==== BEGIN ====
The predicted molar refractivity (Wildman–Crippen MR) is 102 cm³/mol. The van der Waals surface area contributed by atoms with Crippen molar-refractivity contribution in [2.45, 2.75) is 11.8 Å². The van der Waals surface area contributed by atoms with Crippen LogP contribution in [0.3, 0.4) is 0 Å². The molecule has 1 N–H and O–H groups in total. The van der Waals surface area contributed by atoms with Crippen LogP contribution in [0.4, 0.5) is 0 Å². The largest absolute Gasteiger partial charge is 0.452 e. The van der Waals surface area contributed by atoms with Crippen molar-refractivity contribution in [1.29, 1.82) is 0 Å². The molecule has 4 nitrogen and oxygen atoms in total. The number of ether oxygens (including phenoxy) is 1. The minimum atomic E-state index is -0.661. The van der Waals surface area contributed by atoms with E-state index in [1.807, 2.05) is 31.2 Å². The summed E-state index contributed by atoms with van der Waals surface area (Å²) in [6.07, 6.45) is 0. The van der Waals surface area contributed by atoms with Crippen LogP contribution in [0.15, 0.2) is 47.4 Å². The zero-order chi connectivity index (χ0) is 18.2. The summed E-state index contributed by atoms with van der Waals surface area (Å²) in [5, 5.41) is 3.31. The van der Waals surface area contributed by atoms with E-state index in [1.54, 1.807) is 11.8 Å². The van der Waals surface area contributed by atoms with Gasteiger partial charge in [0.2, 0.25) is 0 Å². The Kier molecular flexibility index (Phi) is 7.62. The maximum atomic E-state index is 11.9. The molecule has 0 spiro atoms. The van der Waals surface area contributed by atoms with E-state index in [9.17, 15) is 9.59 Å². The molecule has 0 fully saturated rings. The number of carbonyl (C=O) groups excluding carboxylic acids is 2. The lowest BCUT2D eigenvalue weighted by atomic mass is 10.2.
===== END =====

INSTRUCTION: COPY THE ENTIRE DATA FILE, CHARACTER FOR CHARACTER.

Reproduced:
The predicted molar refractivity (Wildman–Crippen MR) is 102 cm³/mol. The van der Waals surface area contributed by atoms with Crippen molar-refractivity contribution in [2.45, 2.75) is 11.8 Å². The van der Waals surface area contributed by atoms with Crippen LogP contribution in [0.3, 0.4) is 0 Å². The molecule has 1 N–H and O–H groups in total. The van der Waals surface area contributed by atoms with Crippen LogP contribution in [0.4, 0.5) is 0 Å². The largest absolute Gasteiger partial charge is 0.452 e. The van der Waals surface area contributed by atoms with Crippen molar-refractivity contribution in [1.29, 1.82) is 0 Å². The molecule has 4 nitrogen and oxygen atoms in total. The number of ether oxygens (including phenoxy) is 1. The minimum atomic E-state index is -0.661. The van der Waals surface area contributed by atoms with E-state index in [1.807, 2.05) is 31.2 Å². The summed E-state index contributed by atoms with van der Waals surface area (Å²) in [6.07, 6.45) is 0. The van der Waals surface area contributed by atoms with Crippen LogP contribution in [0.15, 0.2) is 47.4 Å². The zero-order chi connectivity index (χ0) is 18.2. The summed E-state index contributed by atoms with van der Waals surface area (Å²) in [5, 5.41) is 3.31. The van der Waals surface area contributed by atoms with E-state index in [1.54, 1.807) is 11.8 Å². The van der Waals surface area contributed by atoms with Gasteiger partial charge in [0.2, 0.25) is 0 Å². The Kier molecular flexibility index (Phi) is 7.62. The maximum atomic E-state index is 11.9. The molecule has 0 spiro atoms. The van der Waals surface area contributed by atoms with E-state index in [9.17, 15) is 9.59 Å². The molecule has 0 fully saturated rings. The number of carbonyl (C=O) groups excluding carboxylic acids is 2. The lowest BCUT2D eigenvalue weighted by atomic mass is 10.2.